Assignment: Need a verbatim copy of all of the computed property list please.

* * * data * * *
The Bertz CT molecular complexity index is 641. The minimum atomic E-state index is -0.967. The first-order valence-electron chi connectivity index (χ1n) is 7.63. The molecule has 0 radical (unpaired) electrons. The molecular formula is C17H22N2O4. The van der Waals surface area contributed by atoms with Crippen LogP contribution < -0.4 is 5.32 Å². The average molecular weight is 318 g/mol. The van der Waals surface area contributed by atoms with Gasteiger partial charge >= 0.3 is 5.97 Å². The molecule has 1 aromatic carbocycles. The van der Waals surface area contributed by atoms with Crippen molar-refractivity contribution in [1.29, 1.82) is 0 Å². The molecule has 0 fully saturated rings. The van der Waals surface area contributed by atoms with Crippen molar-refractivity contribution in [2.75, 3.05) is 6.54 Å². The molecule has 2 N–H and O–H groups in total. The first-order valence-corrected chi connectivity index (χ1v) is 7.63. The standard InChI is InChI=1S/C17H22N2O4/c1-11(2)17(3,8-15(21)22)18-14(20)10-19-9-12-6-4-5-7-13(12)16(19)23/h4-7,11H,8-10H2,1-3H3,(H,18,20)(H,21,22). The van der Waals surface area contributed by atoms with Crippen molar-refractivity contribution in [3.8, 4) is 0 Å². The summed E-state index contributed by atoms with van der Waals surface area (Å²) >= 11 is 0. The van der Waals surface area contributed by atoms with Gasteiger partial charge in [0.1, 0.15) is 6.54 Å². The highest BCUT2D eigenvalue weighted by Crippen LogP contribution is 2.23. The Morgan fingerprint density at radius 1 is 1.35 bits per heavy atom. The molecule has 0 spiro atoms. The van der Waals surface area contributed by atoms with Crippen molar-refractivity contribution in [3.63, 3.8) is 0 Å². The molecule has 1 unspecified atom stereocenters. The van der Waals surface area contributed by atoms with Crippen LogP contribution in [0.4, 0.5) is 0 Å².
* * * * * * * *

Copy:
The Bertz CT molecular complexity index is 641. The minimum atomic E-state index is -0.967. The first-order valence-electron chi connectivity index (χ1n) is 7.63. The molecule has 0 radical (unpaired) electrons. The molecular formula is C17H22N2O4. The van der Waals surface area contributed by atoms with Crippen LogP contribution < -0.4 is 5.32 Å². The average molecular weight is 318 g/mol. The van der Waals surface area contributed by atoms with Gasteiger partial charge >= 0.3 is 5.97 Å². The molecule has 1 aromatic carbocycles. The van der Waals surface area contributed by atoms with Crippen molar-refractivity contribution in [1.29, 1.82) is 0 Å². The molecule has 0 fully saturated rings. The van der Waals surface area contributed by atoms with Crippen molar-refractivity contribution in [2.75, 3.05) is 6.54 Å². The molecule has 2 N–H and O–H groups in total. The first-order valence-corrected chi connectivity index (χ1v) is 7.63. The standard InChI is InChI=1S/C17H22N2O4/c1-11(2)17(3,8-15(21)22)18-14(20)10-19-9-12-6-4-5-7-13(12)16(19)23/h4-7,11H,8-10H2,1-3H3,(H,18,20)(H,21,22). The van der Waals surface area contributed by atoms with Crippen molar-refractivity contribution in [3.8, 4) is 0 Å². The summed E-state index contributed by atoms with van der Waals surface area (Å²) >= 11 is 0. The van der Waals surface area contributed by atoms with Gasteiger partial charge in [0.1, 0.15) is 6.54 Å². The highest BCUT2D eigenvalue weighted by Crippen LogP contribution is 2.23. The Morgan fingerprint density at radius 1 is 1.35 bits per heavy atom. The molecule has 0 spiro atoms. The van der Waals surface area contributed by atoms with Crippen molar-refractivity contribution in [3.63, 3.8) is 0 Å². The molecule has 1 unspecified atom stereocenters. The van der Waals surface area contributed by atoms with Crippen LogP contribution in [0.4, 0.5) is 0 Å².